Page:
We can only speak for drivers on the tall side, but the seats offered a tremendous range of adjustment, particularly in height, so we can imagine it would be easy for lots of different drivers to get comfortable. We had no trouble spending a few hours behind the wheel, where there was ample leg and knee room. The ventilated seats, optional on the mid-range SEL trim and standard on the Limited, were particularly nice in the desert Southwest.

2022 Hyundai Tucson buttons
Drew Phillips

All Tucsons are powered by one of two four-cylinder engines. A naturally aspirated, gasoline 2.5-liter with 187 hp and 178 lb-ft of torque is used in the base SE model all the way up to the Limited and is paired with an eight-speed automatic. Its EPA fuel economy is rated at 26 mpg combined in AWD trim, up from 23 mpg in the previous AWD Tucson. Hybrid models, which we also tested, get a turbocharged, direct-injection 1.6-liter gasoline four-pot that kicks out 180 hp and 195 lb-ft of torque over a broad 1500–4500-rpm span and channels the power through a six-speed automatic. The Hybrid gets an additional push from a 44.2-kW electric motor that adds up to 195 lb-ft of torque for a total output of 226 hp. Its EPA fuel economy is rated at high as 38 mpg combined.

Drew Phillips

The 2.5-liter four, which switches between port fuel injection and direct injection, depending on load, is perfectly adequate (you didn’t expect anything exciting, did you?) and we hardly noticed the eight-speed shifting. The crossover has no problem keeping up with city traffic and is willing to drop down a few gears to pass on the highway.

What was really interesting, however, was the seamless integration of the powertrain in the Tucson Hybrid. Naturally, the extra boost from an electric motor is readily apparent at just off idle, where even at part-throttle the Tucson Hybrid wants to accelerate. There’s nothing aggressive about it, but we found that we were used to the sluggish rental car we used to arrive at the Hyundai event and the Tucson Hybrid’s impressive torque and assertive acceleration was a welcome change.

Handling on-road was almost exactly as we’d expected of a family-oriented crossover, perhaps even a bit more firm. The Tucson doesn’t wallow around, yet we weren’t persuaded to attack corners. It’s just not that kind of car, and it’s not supposed to be.

2022 Hyundai Tucson valley
Brandan Gillogly

Hyundai also gave us the chance to take the Tucson over some dusty, gravel-strewn roads to see how it handles off-pavement. There wasn’t anything that would make a 4×4 pickup flinch, but it was exactly the kind of backcountry roads you’d encounter on an adventurous outing to a national park. You know the kind: graded, but rutted by the coarse tread of a massive tractor. These are the roads that shake you apart in an old Jeep at 15 mph and are much better traversed at 35 mph, which is how we handled it. If the Tucson had any rattles, they’ll need a lot more punishment to come loose. These roads were like driving on paint shakers, and the Tucson ate them up just fine. The only gripe we had was the occasional harsh feedback from the steering wheel when negotiating some of the bigger sandstone ruts, but we chalk that up to tires with a firm sidewall.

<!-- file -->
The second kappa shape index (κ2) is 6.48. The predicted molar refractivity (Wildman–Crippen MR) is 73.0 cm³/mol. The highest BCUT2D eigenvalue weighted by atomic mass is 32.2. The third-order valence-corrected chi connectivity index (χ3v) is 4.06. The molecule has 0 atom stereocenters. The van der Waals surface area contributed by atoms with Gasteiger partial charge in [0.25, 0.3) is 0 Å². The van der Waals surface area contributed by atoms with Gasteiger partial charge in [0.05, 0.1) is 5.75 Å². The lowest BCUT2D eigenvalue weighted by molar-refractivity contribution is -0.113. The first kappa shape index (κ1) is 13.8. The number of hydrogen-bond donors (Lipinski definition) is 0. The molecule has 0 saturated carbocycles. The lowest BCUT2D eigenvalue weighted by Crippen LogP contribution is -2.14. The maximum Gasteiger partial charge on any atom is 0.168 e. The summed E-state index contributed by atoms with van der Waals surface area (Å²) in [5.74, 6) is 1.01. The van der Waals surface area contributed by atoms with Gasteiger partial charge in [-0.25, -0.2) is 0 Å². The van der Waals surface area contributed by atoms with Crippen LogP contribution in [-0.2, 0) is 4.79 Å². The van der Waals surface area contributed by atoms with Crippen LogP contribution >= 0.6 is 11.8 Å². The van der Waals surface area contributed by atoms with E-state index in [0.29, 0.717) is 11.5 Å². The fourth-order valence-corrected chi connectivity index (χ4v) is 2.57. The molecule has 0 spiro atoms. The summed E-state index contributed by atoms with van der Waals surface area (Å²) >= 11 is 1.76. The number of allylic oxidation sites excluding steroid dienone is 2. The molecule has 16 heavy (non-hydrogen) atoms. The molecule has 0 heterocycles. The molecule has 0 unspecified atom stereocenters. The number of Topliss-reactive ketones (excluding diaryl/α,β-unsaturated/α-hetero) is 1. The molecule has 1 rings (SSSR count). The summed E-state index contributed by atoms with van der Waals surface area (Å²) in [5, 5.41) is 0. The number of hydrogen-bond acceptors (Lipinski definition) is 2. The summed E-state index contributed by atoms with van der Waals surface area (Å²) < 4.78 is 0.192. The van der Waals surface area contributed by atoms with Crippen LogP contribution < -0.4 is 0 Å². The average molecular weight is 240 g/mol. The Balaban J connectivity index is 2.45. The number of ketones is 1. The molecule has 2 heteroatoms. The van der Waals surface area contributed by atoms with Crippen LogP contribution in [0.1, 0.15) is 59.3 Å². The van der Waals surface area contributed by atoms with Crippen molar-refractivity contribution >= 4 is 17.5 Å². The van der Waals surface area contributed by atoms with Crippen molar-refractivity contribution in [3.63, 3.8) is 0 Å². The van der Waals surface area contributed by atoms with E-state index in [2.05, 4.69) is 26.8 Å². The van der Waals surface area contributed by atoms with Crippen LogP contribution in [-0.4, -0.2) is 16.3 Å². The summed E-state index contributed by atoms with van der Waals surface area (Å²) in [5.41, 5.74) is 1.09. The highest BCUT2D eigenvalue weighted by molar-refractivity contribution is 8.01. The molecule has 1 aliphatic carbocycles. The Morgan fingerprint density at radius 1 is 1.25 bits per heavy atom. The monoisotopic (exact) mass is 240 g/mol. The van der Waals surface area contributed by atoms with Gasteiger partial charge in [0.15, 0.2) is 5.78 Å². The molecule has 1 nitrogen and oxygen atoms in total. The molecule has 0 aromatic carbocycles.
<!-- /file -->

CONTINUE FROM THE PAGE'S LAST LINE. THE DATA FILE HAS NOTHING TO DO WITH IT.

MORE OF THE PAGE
Our time with the Tuscon was, it should be noted, spent in high-end trim levels that came packed with all the available features. But even on the base SE models, which start at just over $26,000, including destination, Hyundai has added lots of safety features that customers demand, such as forward-collision warning and lane-keeping assist. Its feature-packed value combined with head-turning looks is something that should have Tucson’s competitors paying attention. We can hardly wait for this design language to make its way into the Veloster.

2022 Hyundai Tucson rear three-quarter

2022 Hyundai Tuscon

Highs: Roomy, hybrid has lots of low-speed torque, all models come with plenty of safety tech.

Lows: Large touchscreen interface without knobs or dials will annoy some.

Summary: Hard to go wrong with the 2022 Tucson if a basic crossover is what you need, especially if you don’t mind a futuristic-looking flavor.